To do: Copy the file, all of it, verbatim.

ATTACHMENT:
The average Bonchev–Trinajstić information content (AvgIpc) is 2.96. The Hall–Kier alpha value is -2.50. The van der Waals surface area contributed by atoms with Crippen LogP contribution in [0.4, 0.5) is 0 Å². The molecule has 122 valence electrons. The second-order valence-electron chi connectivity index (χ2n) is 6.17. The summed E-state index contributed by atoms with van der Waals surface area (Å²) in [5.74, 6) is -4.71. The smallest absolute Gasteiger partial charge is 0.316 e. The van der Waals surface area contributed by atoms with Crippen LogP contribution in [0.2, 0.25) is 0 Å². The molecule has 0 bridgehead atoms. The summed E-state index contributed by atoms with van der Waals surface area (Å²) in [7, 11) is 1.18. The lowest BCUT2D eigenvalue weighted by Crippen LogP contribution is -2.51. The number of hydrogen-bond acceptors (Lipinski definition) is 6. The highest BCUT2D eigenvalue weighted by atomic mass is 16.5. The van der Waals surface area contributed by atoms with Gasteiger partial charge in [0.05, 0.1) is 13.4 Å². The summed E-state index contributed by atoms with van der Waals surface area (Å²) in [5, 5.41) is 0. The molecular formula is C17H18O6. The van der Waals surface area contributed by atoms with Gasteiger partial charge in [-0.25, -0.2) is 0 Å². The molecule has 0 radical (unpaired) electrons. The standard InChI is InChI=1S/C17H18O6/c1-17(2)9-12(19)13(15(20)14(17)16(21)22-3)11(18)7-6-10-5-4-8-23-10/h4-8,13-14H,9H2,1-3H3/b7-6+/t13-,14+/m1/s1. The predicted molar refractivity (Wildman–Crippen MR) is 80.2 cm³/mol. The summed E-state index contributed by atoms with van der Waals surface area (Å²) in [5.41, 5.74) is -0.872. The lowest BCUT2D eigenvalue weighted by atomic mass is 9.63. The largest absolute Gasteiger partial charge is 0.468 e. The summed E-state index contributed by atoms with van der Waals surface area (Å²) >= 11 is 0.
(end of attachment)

The average Bonchev–Trinajstić information content (AvgIpc) is 2.96. The Hall–Kier alpha value is -2.50. The van der Waals surface area contributed by atoms with Crippen LogP contribution in [0.4, 0.5) is 0 Å². The molecule has 122 valence electrons. The second-order valence-electron chi connectivity index (χ2n) is 6.17. The summed E-state index contributed by atoms with van der Waals surface area (Å²) in [5.74, 6) is -4.71. The smallest absolute Gasteiger partial charge is 0.316 e. The van der Waals surface area contributed by atoms with Crippen LogP contribution in [0.2, 0.25) is 0 Å². The molecule has 0 bridgehead atoms. The summed E-state index contributed by atoms with van der Waals surface area (Å²) in [7, 11) is 1.18. The lowest BCUT2D eigenvalue weighted by Crippen LogP contribution is -2.51. The number of hydrogen-bond acceptors (Lipinski definition) is 6. The highest BCUT2D eigenvalue weighted by atomic mass is 16.5. The van der Waals surface area contributed by atoms with Gasteiger partial charge in [0.05, 0.1) is 13.4 Å². The summed E-state index contributed by atoms with van der Waals surface area (Å²) in [5, 5.41) is 0. The molecular formula is C17H18O6. The van der Waals surface area contributed by atoms with Gasteiger partial charge in [-0.25, -0.2) is 0 Å². The molecule has 0 radical (unpaired) electrons. The standard InChI is InChI=1S/C17H18O6/c1-17(2)9-12(19)13(15(20)14(17)16(21)22-3)11(18)7-6-10-5-4-8-23-10/h4-8,13-14H,9H2,1-3H3/b7-6+/t13-,14+/m1/s1. The predicted molar refractivity (Wildman–Crippen MR) is 80.2 cm³/mol. The summed E-state index contributed by atoms with van der Waals surface area (Å²) in [5.41, 5.74) is -0.872. The lowest BCUT2D eigenvalue weighted by atomic mass is 9.63. The largest absolute Gasteiger partial charge is 0.468 e. The summed E-state index contributed by atoms with van der Waals surface area (Å²) >= 11 is 0.